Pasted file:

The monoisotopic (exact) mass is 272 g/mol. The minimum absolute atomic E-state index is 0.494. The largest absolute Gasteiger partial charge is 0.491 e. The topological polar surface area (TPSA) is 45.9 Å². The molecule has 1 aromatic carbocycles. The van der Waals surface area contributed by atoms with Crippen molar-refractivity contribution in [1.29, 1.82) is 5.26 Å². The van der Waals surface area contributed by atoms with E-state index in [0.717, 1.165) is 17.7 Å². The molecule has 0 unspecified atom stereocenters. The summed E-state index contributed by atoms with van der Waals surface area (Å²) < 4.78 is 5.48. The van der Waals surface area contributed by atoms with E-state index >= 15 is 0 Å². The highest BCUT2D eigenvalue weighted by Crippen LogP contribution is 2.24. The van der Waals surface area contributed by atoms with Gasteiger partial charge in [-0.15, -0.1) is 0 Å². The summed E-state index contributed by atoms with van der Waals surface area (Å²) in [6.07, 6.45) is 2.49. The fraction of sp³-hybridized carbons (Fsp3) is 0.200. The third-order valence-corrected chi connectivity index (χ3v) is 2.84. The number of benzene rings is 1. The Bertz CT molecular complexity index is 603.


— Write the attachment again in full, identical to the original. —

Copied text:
The monoisotopic (exact) mass is 272 g/mol. The minimum absolute atomic E-state index is 0.494. The largest absolute Gasteiger partial charge is 0.491 e. The topological polar surface area (TPSA) is 45.9 Å². The molecule has 1 aromatic carbocycles. The van der Waals surface area contributed by atoms with Crippen molar-refractivity contribution in [1.29, 1.82) is 5.26 Å². The van der Waals surface area contributed by atoms with E-state index in [0.717, 1.165) is 17.7 Å². The molecule has 0 unspecified atom stereocenters. The summed E-state index contributed by atoms with van der Waals surface area (Å²) < 4.78 is 5.48. The van der Waals surface area contributed by atoms with E-state index >= 15 is 0 Å². The highest BCUT2D eigenvalue weighted by Crippen LogP contribution is 2.24. The van der Waals surface area contributed by atoms with Gasteiger partial charge in [-0.15, -0.1) is 0 Å². The summed E-state index contributed by atoms with van der Waals surface area (Å²) in [6.07, 6.45) is 2.49. The fraction of sp³-hybridized carbons (Fsp3) is 0.200. The third-order valence-corrected chi connectivity index (χ3v) is 2.84. The number of benzene rings is 1. The Bertz CT molecular complexity index is 603.